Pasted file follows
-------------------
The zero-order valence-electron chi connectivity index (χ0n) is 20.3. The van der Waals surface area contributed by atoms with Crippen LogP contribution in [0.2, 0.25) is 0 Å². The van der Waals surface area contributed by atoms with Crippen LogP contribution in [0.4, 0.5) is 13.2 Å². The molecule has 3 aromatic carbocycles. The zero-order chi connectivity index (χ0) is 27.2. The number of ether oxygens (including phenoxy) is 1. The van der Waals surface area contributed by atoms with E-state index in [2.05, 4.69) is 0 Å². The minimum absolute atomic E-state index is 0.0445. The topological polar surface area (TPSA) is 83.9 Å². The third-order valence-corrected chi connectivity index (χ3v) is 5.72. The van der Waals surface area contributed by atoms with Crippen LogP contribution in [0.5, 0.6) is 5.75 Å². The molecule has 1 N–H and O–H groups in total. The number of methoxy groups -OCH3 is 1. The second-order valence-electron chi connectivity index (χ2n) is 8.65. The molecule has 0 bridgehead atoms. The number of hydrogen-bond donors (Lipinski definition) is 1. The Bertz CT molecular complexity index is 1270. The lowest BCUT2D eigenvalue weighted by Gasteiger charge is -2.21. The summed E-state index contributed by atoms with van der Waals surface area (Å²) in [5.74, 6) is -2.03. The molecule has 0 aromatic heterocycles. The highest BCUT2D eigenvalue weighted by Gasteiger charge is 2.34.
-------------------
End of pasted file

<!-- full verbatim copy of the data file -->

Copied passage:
The zero-order valence-electron chi connectivity index (χ0n) is 20.3. The van der Waals surface area contributed by atoms with Crippen LogP contribution in [0.2, 0.25) is 0 Å². The van der Waals surface area contributed by atoms with Crippen LogP contribution in [0.4, 0.5) is 13.2 Å². The molecule has 3 aromatic carbocycles. The zero-order chi connectivity index (χ0) is 27.2. The number of ether oxygens (including phenoxy) is 1. The van der Waals surface area contributed by atoms with E-state index in [2.05, 4.69) is 0 Å². The minimum absolute atomic E-state index is 0.0445. The topological polar surface area (TPSA) is 83.9 Å². The third-order valence-corrected chi connectivity index (χ3v) is 5.72. The van der Waals surface area contributed by atoms with Crippen LogP contribution in [0.5, 0.6) is 5.75 Å². The molecule has 1 N–H and O–H groups in total. The number of methoxy groups -OCH3 is 1. The second-order valence-electron chi connectivity index (χ2n) is 8.65. The molecule has 0 bridgehead atoms. The number of hydrogen-bond donors (Lipinski definition) is 1. The Bertz CT molecular complexity index is 1270. The lowest BCUT2D eigenvalue weighted by Gasteiger charge is -2.21. The summed E-state index contributed by atoms with van der Waals surface area (Å²) in [5.74, 6) is -2.03. The molecule has 0 aromatic heterocycles. The highest BCUT2D eigenvalue weighted by Gasteiger charge is 2.34.